Fiona

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October 11th, 2013

Happy Day of the Girl!

Today is the second annual International Day of the Girl Child, which was established as a result of a UN resolution adopted in 2011. The Day of the Girl came out of a recognition of the “the unique challenges girls face around the world” and is about highlighting inequalities, campaigning for positive change and encouraging young women to discover their own voice and ability to effect change (U.N. website).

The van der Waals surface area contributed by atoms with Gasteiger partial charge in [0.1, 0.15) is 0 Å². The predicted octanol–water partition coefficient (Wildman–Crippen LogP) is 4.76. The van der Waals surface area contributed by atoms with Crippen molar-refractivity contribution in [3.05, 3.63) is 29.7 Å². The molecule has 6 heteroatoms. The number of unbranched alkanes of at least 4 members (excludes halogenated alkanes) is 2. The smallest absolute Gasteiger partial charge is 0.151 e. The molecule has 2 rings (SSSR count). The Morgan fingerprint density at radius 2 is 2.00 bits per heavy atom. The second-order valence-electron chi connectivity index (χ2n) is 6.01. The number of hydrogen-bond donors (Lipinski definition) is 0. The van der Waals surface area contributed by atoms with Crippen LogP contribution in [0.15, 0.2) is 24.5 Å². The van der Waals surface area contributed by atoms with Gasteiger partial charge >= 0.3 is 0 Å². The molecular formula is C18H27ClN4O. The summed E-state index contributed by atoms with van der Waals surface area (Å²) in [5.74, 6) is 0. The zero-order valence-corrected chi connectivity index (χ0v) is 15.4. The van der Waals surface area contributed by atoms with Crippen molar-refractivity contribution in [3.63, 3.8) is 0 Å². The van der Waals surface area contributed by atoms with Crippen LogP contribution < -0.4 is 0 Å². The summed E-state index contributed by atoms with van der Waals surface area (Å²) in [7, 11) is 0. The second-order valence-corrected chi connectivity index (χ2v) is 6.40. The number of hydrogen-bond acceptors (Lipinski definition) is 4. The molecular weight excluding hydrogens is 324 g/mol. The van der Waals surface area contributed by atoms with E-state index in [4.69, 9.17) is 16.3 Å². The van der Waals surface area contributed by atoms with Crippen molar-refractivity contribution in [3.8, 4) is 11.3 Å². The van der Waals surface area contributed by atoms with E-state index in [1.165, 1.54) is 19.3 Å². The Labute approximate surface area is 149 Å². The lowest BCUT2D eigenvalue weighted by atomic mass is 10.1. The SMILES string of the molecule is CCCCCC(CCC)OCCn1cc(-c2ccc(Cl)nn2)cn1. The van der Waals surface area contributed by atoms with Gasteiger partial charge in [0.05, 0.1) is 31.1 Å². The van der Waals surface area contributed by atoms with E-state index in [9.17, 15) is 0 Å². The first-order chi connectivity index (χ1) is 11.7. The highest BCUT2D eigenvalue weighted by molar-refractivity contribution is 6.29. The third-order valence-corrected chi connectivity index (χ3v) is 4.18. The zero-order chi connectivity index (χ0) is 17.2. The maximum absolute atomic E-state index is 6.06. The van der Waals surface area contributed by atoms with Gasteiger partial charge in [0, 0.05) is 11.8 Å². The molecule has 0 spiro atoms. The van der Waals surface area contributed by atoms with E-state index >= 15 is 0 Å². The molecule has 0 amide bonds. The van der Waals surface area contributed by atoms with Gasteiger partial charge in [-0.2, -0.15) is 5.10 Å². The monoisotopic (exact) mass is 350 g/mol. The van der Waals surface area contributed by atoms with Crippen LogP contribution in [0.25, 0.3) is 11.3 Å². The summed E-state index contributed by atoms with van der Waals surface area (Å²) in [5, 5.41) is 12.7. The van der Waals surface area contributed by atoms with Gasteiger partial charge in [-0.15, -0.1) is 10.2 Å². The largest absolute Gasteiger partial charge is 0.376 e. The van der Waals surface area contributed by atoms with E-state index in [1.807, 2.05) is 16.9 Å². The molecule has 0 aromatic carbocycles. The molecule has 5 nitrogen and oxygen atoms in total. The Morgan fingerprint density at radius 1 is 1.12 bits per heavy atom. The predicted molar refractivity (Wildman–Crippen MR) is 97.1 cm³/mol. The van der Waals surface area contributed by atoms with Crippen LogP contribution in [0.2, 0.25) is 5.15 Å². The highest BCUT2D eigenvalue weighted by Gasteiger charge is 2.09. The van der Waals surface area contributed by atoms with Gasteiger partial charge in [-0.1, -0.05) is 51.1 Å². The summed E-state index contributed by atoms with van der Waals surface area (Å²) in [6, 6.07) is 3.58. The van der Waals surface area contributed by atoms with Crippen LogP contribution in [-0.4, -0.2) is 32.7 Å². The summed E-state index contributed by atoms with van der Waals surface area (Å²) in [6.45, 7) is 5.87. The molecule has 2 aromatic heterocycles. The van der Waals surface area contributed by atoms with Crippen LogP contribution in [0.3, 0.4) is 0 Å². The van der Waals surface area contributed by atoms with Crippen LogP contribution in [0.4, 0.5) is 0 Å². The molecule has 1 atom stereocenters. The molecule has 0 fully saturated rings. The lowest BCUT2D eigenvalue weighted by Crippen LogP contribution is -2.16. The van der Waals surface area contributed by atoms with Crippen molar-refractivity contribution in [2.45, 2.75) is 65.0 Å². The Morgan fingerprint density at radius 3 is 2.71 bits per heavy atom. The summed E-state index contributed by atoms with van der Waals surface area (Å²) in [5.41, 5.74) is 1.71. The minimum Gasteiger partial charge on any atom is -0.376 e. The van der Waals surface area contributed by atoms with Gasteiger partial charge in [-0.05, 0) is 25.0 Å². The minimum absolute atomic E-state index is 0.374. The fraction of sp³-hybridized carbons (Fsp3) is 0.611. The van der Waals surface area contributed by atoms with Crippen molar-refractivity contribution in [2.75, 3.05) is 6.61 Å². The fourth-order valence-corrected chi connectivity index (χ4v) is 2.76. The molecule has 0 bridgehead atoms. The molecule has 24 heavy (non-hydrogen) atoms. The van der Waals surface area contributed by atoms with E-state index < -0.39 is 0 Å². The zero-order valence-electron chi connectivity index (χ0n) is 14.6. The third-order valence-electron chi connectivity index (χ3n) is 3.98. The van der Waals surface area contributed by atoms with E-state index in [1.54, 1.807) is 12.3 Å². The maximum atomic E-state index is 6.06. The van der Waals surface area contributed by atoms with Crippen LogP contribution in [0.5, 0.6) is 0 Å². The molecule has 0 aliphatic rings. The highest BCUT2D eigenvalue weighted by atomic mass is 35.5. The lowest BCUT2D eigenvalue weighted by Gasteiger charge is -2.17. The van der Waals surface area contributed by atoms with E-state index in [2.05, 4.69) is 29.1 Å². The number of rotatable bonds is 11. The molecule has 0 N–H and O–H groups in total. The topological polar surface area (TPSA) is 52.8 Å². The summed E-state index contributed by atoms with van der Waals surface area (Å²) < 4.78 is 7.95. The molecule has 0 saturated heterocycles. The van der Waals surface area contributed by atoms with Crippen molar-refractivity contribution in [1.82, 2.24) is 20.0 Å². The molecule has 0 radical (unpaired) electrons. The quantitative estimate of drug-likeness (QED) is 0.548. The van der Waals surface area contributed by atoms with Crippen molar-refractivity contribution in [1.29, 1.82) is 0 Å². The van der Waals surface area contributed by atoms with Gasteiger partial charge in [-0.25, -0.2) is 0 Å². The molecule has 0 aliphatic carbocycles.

“Girls face discrimination and violence every day across the world. The International Day of the Girl Child focuses attention on the need to address the challenges girls face and to promote girls’ empowerment and the fulfillment of their human rights” (U.N. website).

This year the day has a particular focus on Girls Education as the single most powerful factor in achieving desired development outcomes, not only for young women but their families and communities. In our little corner of the world, we at Canaan Project really resonate with this issue. We know that education, in its widest sense, is what will equip and empower our girls to be able to be healthy and successful and to fulfil their inherent potential.